More than 20 million Americans are behind on their utility bills
- More then 20 million U.S. households are currently behind on utility bills.
- Household electricity charges are up 15.2 percent over last summer.
- Some utilities report a more than 40% jump in the number of customers being shut off since pre-pandemic.
More than 20 million households – about 1 in 6 American homes – are currently behind on their utility bills, according to the National Energy Assistance Directors Association (NEADA) as reported by Bloomberg.
The NEADA said those households owe a combined $16 billion in unpaid utility bills, double the pre-pandemic total. The average balance owed has climbed 97% since 2019, to $792, according to the NEADA.
Mostly to blame, according to Bloomberg, is a surge in electricity prices, propelled by the soaring cost of natural gas.
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Household electricity charges in the U.S. were up 15.2 percent year-over-year in July, according to the Bureau of Labor Statistics Consumer Price Index.
Natural gas prices are up 30.5 percent over that same period.
USA TODAY reached out to NEADA for comment on their numbers.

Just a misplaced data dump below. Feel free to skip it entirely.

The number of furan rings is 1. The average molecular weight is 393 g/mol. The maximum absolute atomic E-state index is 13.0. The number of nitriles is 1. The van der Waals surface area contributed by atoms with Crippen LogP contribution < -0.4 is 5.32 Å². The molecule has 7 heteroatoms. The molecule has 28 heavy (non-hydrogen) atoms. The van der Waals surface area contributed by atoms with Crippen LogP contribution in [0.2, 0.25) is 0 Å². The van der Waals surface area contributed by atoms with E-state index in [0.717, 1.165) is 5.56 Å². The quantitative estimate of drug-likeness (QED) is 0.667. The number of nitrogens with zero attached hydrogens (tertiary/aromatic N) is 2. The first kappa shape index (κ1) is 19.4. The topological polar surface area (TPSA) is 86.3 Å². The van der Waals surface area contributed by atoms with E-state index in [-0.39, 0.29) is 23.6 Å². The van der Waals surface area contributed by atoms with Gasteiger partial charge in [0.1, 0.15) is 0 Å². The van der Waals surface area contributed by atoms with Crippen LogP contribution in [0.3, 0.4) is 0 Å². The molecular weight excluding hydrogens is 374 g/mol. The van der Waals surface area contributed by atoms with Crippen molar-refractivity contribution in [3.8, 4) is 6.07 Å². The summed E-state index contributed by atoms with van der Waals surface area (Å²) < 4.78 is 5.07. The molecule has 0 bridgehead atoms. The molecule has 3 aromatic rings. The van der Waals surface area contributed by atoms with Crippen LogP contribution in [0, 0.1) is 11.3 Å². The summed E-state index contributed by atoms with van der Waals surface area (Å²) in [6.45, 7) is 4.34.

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How bad is the electricity shutoff crisis?
- California’s PG&E Corp. has seen a more than 40% jump since February 2020 in the number of residential customers behind on payments, according to Bloomberg.
- Due to the pandemic, some states halted electricity disconnections. But those moratoriums ended earlier this year just as inflation was rising.
- “I expect a tsunami of shutoffs,” Jean Su, a senior attorney at the Center for Biological Diversity, which tracks utility disconnections across the US, told Bloomberg.
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What's the impact of more utility shutoffs?
- With heatwaves hitting much of the world this summer, a loss of electricity to cool the home can be fatal.
- According to the National Weather Service, there were an average of 188 heat-related deaths per year in the U.S. from 2017 through 2021, up from an average of 81 in the five years before that.
- Experts expect shutoffs due to non-payment to get worse as climate change and rising prices collide in the coming years and decades. “It’s higher prices. It's heat waves and increasing needs for energy,” David Konisky, co-director of the Energy Justice Lab told Bloomberg.